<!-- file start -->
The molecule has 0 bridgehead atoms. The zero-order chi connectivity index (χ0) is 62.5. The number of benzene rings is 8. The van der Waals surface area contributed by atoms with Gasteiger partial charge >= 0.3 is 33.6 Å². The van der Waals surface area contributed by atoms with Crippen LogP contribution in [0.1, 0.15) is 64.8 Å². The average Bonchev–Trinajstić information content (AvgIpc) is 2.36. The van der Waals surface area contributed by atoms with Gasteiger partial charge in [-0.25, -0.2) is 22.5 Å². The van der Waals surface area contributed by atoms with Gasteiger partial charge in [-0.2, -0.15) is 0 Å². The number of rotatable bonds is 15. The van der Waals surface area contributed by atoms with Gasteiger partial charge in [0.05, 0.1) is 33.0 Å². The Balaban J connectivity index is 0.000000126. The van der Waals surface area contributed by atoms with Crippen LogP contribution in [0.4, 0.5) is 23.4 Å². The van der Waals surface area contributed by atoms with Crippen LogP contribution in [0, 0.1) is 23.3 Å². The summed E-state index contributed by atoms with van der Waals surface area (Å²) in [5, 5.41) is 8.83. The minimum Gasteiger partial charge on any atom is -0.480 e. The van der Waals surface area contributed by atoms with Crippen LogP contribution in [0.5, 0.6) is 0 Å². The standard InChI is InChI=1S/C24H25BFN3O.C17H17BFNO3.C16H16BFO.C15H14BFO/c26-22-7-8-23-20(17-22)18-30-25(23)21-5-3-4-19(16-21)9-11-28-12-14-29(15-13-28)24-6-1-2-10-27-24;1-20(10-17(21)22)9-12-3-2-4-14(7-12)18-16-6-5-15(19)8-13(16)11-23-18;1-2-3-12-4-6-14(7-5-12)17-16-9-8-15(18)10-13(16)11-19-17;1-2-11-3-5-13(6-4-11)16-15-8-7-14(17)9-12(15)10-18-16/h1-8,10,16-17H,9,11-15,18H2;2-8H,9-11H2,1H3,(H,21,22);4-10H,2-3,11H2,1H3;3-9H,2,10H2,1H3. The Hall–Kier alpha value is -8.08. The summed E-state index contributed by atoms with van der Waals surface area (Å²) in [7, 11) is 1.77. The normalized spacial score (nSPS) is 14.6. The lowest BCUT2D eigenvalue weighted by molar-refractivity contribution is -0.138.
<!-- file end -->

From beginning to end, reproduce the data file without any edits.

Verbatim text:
The molecule has 0 bridgehead atoms. The zero-order chi connectivity index (χ0) is 62.5. The number of benzene rings is 8. The van der Waals surface area contributed by atoms with Gasteiger partial charge >= 0.3 is 33.6 Å². The van der Waals surface area contributed by atoms with Crippen LogP contribution in [0.1, 0.15) is 64.8 Å². The average Bonchev–Trinajstić information content (AvgIpc) is 2.36. The van der Waals surface area contributed by atoms with Gasteiger partial charge in [-0.25, -0.2) is 22.5 Å². The van der Waals surface area contributed by atoms with Gasteiger partial charge in [-0.2, -0.15) is 0 Å². The number of rotatable bonds is 15. The van der Waals surface area contributed by atoms with Gasteiger partial charge in [0.05, 0.1) is 33.0 Å². The Balaban J connectivity index is 0.000000126. The van der Waals surface area contributed by atoms with Crippen LogP contribution in [0.4, 0.5) is 23.4 Å². The van der Waals surface area contributed by atoms with Crippen LogP contribution in [0, 0.1) is 23.3 Å². The summed E-state index contributed by atoms with van der Waals surface area (Å²) in [5, 5.41) is 8.83. The minimum Gasteiger partial charge on any atom is -0.480 e. The van der Waals surface area contributed by atoms with Crippen LogP contribution in [0.5, 0.6) is 0 Å². The standard InChI is InChI=1S/C24H25BFN3O.C17H17BFNO3.C16H16BFO.C15H14BFO/c26-22-7-8-23-20(17-22)18-30-25(23)21-5-3-4-19(16-21)9-11-28-12-14-29(15-13-28)24-6-1-2-10-27-24;1-20(10-17(21)22)9-12-3-2-4-14(7-12)18-16-6-5-15(19)8-13(16)11-23-18;1-2-3-12-4-6-14(7-5-12)17-16-9-8-15(18)10-13(16)11-19-17;1-2-11-3-5-13(6-4-11)16-15-8-7-14(17)9-12(15)10-18-16/h1-8,10,16-17H,9,11-15,18H2;2-8H,9-11H2,1H3,(H,21,22);4-10H,2-3,11H2,1H3;3-9H,2,10H2,1H3. The Hall–Kier alpha value is -8.08. The summed E-state index contributed by atoms with van der Waals surface area (Å²) in [7, 11) is 1.77. The normalized spacial score (nSPS) is 14.6. The lowest BCUT2D eigenvalue weighted by molar-refractivity contribution is -0.138.